Journalist Kemal Sancılı from the pro-Kurdish Özgür Gündem and acting news editor of the daily İnan Kızılkaya, were released on Tuesday, reported Turkish media.
Journalists Sancılı and Kızılkaya were the last group of journalists arrested on charges of “making terrorist propaganda” for Özgür Gündem, which was closed in August 2016 on terrorism charges by Turkish government under the rule of emergency declared in the aftermath of a controversial coup attempt on July 15, 2017.
Kızılkaya has been in prison since Aug. 26, 2016 on charges of membership in an armed organization and disrupting the unity and integrity of the state. Sancılı was jailed on Jan. 3, 2017 on the same charges.
A Turkish court in August 2016 ordered the interim closure of Özgür Gündem for alleged links to the PKK, spreading “terrorist propaganda” on their behalf and waging a war against the state.
Özgür Gündem, along with 14 other media outlets, was shut down in line with a post-coup government decree on Oct. 29, 2016.
Columnists and consultative committee members Filiz Koçali, Aslı Erdoğan, Necmiye Alpay, Ragıp Zarakolu, Zana Kaya, Eren Keskin and Bilge Aykut are among the suspects in the case.
In another case concerning Özgür Gündem, Professor Beyza Üstün and journalist Ekrem Murat Çelikkan, who stood trial separately for serving as “editor-in-chief on duty” for the daily, were handed down suspended sentences of 15 months and 18 months, respectively, in May on charges of disseminating the propaganda of a terrorist organization.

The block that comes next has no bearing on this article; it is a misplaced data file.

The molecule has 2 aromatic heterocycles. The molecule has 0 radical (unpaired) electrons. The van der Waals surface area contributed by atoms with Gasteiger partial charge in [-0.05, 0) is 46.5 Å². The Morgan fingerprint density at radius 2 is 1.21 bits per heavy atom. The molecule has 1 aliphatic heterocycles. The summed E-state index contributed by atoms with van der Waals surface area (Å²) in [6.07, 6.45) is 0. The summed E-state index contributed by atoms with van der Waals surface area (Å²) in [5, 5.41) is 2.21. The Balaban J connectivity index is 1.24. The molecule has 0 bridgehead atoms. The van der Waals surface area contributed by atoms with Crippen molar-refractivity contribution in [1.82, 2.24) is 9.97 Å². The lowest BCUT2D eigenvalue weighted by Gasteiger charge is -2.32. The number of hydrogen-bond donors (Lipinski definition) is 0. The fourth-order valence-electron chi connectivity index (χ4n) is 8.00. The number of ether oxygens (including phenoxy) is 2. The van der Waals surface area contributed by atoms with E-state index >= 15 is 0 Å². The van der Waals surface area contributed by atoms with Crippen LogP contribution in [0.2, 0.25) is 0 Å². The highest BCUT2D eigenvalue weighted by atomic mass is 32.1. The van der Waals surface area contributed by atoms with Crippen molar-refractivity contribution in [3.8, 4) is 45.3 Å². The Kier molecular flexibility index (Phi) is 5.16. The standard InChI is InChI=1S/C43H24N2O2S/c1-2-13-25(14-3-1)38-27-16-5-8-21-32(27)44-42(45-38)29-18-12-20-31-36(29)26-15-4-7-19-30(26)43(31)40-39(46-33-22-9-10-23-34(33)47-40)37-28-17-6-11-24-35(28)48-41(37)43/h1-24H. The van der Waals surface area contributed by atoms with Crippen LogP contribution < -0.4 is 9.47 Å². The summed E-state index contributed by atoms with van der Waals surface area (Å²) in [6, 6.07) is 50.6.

Üstün and Çelikkan were among a group of intellectuals and press freedom activists who launched a campaign in solidarity with the daily, which was under heavy government pressure, between May 3 and Aug. 7, 2016. Prominent journalists and academics served as the “editor-in-chief on duty” for the newspaper in an act of solidarity.
Turkish prosecutors launched investigations into 37 journalists, academics and activists for acting as “editors-in-chief on duty” for the Özgür Gündem daily last year.
Turkey is the biggest jailer of journalists in the world. The most recent figures documented by the SCF has showed that 256 journalists and media workers are in jails as of October 30, 2017, most in pre-trial detention languishing in notorious Turkish prisons without even a conviction. Of those in Turkish prisons, 232 are arrested pending trial, only 24 journalists remain convicted and serving time in Turkish prisons. An outstanding detention warrants remain for 133 journalists who live in exile or remain at large in Turkey.
Detaining tens of thousands of people over alleged links to the Gülen movement, the government also closed down more than 180 media outlets after the controversial coup attempt. (SCF with turkishminute.com)